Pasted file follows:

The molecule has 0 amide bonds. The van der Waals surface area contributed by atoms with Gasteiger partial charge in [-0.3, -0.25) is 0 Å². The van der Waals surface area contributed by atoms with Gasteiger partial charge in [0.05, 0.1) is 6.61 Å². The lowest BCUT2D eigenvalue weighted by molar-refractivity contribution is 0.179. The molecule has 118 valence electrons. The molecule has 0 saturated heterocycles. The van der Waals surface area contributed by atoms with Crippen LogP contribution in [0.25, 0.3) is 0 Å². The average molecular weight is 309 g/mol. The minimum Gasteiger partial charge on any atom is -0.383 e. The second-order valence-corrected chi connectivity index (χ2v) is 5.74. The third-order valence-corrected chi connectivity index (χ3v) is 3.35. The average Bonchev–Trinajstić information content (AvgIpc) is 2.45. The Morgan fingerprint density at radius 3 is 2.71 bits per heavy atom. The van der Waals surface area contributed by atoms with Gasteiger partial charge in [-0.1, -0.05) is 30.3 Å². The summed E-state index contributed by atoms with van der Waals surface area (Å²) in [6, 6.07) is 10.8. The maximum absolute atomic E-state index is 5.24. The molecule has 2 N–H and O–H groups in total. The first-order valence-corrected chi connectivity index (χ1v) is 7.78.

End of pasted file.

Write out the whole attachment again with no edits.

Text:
The molecule has 0 amide bonds. The van der Waals surface area contributed by atoms with Gasteiger partial charge in [-0.3, -0.25) is 0 Å². The van der Waals surface area contributed by atoms with Gasteiger partial charge in [0.05, 0.1) is 6.61 Å². The lowest BCUT2D eigenvalue weighted by molar-refractivity contribution is 0.179. The molecule has 118 valence electrons. The molecule has 0 saturated heterocycles. The van der Waals surface area contributed by atoms with Crippen LogP contribution in [0.25, 0.3) is 0 Å². The average molecular weight is 309 g/mol. The minimum Gasteiger partial charge on any atom is -0.383 e. The second-order valence-corrected chi connectivity index (χ2v) is 5.74. The third-order valence-corrected chi connectivity index (χ3v) is 3.35. The average Bonchev–Trinajstić information content (AvgIpc) is 2.45. The Morgan fingerprint density at radius 3 is 2.71 bits per heavy atom. The van der Waals surface area contributed by atoms with Gasteiger partial charge in [-0.1, -0.05) is 30.3 Å². The summed E-state index contributed by atoms with van der Waals surface area (Å²) in [6, 6.07) is 10.8. The maximum absolute atomic E-state index is 5.24. The molecule has 2 N–H and O–H groups in total. The first-order valence-corrected chi connectivity index (χ1v) is 7.78.